A good portion of Trekkies (or Trekkers, depending on one's level of Star Trek obsession) have special affection for episodes of the original TV series that related to Earth and other-Earth cultures visited by the crew of the Enterprise, version 1.0. Some of the shows unfolded in distorted forms of the past, some in the present day of Star Trek's future reality. Director J.J. Abrams recognised the importance of this relationship in his origin-story reboot of the franchise in 2009, and in Star Trek Into Darkness he has made it an even greater touchstone to the roots of Star Trek creator Gene Roddenberry's defining philosophy from nearly 50 years ago. The human home world is key to the plot of this spectacularly bold leap into Star Trek lore, which cleverly continues along the alternate path that was established as separate from the "original" Star Trek universe in Abrams's first whiz-bang crack at advancing the mythology. But it's not just Earth that is cool and imperiled in this rendering of adventure in the 23rd century; Into Darkness also plays with the original conceit that Earthlings were member to a multi-species United Federation of Planets ruled by a "Prime Directive" of noninterference with other civilisations. The conflict comes when rogue elements in the Earth-based Starfleet Command hunger to shift focus from peaceful exploration to militarisation, a concept that is anathema to the crew of the Enterprise and her ongoing mission. The new cast is again inventively reunited, each of them further investing their characters with traits that reveal novel acting choices while staying true to the caricatures that are ingrained in our popular culture. The interplay between Chris Pine as Kirk and Zachary Quinto as Spock is deeper, and Zoe Saldana as Uhura is a solid third in their relationship. John Cho (Sulu), Simon Pegg (Scotty), Anton Yelchin (Chekov), and Karl Urban (McCoy) all have standout roles in the overall ensemble mystique as well as the plot-heavy machinations of this incarnation's narrative. Fortunately, the burdens of the story are well served by some important additions to the cast. Benedict Cumberbatch's Shakespearean aura, ferociously imperious gaze, and graceful athleticism make him a formidable villain as the mysterious Starfleet operative John Harrison. Harrison has initiated a campaign of terror on Earth before leading the Enterprise to even greater dangers in the enemy territory of Klingon-controlled space. That his background may make dedicated Trekkies/Trekkers gasp is just one acknowledgment of the substantial and ingrained legacy Star Trek has borne. There are many references, nods and winks to those with deep reverence for the folklore (some of them perhaps a little too close to being inside-baseball), though the fantastical and continually exciting story stands as an expertly crafted tale for complete neophytes. Another new face is Peter Weller--iconically famous in sci-fi-dom as RoboCop--here playing a steely, authoritative Starfleet bigwig who may also be following a hidden agenda. Not only is he running a covert operation, he's also at the helm of a fearsome secret starship that looms over the Enterprise like a shark poised to devour its prey. Which brings us to the awesome CGI effects driving the dazzling visual style of Into Darkness and the endlessly fascinating cosmos it makes real. The wow factor extends from the opening set piece on an alien world of primitive humanoids, garish vegetation, and a roiling volcano to the finale of destruction in a future San Francisco that is elegantly outfitted with gleaming-spired skyscrapers and all manner of flying vehicles. (London also gets a breathtaking 23rd-century makeover). With a coolness that glistens in every immaculately composed shot, the movie never forgets that humanism and creativity make the myriad design details and hyper-technology pop out as much more than eye candy. The biggest achievement of Star Trek Into Darkness is that it hews to the highest standard of a highly celebrated tradition. Though Kirk and co. may bend it a little, the Prime Directive remains unbroken. --Ted Fry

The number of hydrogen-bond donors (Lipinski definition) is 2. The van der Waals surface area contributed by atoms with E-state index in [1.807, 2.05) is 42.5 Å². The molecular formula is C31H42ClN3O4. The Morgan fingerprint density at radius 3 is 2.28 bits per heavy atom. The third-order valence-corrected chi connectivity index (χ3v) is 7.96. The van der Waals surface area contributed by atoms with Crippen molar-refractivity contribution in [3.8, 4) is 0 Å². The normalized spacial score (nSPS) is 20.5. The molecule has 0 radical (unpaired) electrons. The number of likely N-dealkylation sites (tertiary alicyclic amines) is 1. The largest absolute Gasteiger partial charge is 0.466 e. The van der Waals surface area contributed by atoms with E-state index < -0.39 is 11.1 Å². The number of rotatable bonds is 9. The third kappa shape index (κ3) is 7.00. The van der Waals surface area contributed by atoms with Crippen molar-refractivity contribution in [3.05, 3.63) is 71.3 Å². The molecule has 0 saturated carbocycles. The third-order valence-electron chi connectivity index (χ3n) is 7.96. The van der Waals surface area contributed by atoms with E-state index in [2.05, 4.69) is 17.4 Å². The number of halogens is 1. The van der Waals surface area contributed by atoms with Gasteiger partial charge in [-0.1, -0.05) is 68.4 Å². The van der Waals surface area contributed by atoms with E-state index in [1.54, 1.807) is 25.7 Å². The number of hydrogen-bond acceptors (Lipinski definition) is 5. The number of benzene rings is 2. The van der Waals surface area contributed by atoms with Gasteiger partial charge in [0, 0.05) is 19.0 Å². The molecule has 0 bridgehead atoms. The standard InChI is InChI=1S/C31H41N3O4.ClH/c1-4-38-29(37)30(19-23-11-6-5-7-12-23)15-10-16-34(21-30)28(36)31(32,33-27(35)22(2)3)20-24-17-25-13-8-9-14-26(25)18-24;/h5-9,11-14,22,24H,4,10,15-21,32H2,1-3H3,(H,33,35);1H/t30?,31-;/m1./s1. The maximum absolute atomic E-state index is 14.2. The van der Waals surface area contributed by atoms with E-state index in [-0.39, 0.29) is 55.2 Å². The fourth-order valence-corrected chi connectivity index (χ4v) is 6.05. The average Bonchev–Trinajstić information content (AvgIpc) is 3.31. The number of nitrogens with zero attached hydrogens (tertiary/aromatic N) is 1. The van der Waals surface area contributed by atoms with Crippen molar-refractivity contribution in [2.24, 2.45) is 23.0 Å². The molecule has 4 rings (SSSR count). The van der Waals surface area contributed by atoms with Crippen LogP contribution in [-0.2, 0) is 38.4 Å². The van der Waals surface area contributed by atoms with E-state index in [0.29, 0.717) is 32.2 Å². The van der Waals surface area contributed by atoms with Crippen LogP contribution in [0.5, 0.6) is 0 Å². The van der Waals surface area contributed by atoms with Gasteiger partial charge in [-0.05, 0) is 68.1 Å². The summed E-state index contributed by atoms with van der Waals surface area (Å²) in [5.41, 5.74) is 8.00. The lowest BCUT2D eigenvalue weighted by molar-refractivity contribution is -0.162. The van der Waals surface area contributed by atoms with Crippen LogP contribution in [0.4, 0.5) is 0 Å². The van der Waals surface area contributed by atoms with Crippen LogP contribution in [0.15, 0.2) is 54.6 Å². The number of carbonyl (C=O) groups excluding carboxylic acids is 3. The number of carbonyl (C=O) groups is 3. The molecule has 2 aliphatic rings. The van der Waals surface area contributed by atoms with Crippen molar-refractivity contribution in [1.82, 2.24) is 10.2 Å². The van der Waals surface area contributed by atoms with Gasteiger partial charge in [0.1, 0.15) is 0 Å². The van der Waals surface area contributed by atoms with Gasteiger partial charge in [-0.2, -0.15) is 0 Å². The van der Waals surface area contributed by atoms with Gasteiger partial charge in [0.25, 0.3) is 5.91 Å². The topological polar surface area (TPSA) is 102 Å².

• Guardians of the Galaxy [Blu-ray] Guardians of the Galaxy | Blu Ray | (24/11/2014) from £10.00  |  Saving you £12.99 (56.50%)  |  RRP £22.99